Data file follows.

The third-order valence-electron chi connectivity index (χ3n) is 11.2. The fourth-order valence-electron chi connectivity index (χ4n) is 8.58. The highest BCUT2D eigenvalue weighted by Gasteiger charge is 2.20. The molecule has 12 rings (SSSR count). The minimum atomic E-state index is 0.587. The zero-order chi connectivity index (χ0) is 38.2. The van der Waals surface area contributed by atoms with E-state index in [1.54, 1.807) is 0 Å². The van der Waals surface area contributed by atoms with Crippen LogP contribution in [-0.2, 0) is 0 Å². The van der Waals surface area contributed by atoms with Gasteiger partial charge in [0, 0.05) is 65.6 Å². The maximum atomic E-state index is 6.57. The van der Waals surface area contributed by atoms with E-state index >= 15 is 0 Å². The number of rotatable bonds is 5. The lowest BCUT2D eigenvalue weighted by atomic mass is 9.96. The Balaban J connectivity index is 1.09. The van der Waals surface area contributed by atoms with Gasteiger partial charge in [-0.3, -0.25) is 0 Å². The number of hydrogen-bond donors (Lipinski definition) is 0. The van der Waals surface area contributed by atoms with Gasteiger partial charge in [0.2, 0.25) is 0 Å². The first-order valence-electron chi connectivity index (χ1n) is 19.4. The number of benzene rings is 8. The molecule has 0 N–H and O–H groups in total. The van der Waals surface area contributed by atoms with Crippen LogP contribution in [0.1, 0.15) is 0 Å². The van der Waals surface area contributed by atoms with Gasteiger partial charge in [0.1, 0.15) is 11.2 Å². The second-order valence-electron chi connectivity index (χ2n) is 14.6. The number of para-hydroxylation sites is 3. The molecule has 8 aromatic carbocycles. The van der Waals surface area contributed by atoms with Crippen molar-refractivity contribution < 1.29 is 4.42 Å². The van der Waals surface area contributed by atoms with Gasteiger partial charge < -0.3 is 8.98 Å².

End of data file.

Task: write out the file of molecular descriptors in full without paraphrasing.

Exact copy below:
The third-order valence-electron chi connectivity index (χ3n) is 11.2. The fourth-order valence-electron chi connectivity index (χ4n) is 8.58. The highest BCUT2D eigenvalue weighted by Gasteiger charge is 2.20. The molecule has 12 rings (SSSR count). The minimum atomic E-state index is 0.587. The zero-order chi connectivity index (χ0) is 38.2. The van der Waals surface area contributed by atoms with E-state index in [1.54, 1.807) is 0 Å². The van der Waals surface area contributed by atoms with Crippen LogP contribution in [-0.2, 0) is 0 Å². The van der Waals surface area contributed by atoms with Gasteiger partial charge in [0, 0.05) is 65.6 Å². The maximum atomic E-state index is 6.57. The van der Waals surface area contributed by atoms with E-state index >= 15 is 0 Å². The number of rotatable bonds is 5. The lowest BCUT2D eigenvalue weighted by atomic mass is 9.96. The Balaban J connectivity index is 1.09. The van der Waals surface area contributed by atoms with Gasteiger partial charge in [-0.3, -0.25) is 0 Å². The number of hydrogen-bond donors (Lipinski definition) is 0. The van der Waals surface area contributed by atoms with Gasteiger partial charge in [0.2, 0.25) is 0 Å². The first-order valence-electron chi connectivity index (χ1n) is 19.4. The number of benzene rings is 8. The molecule has 0 N–H and O–H groups in total. The van der Waals surface area contributed by atoms with Crippen LogP contribution in [0.1, 0.15) is 0 Å². The van der Waals surface area contributed by atoms with Gasteiger partial charge in [0.1, 0.15) is 11.2 Å². The second-order valence-electron chi connectivity index (χ2n) is 14.6. The number of para-hydroxylation sites is 3. The molecule has 8 aromatic carbocycles. The van der Waals surface area contributed by atoms with Crippen molar-refractivity contribution < 1.29 is 4.42 Å². The van der Waals surface area contributed by atoms with Gasteiger partial charge < -0.3 is 8.98 Å².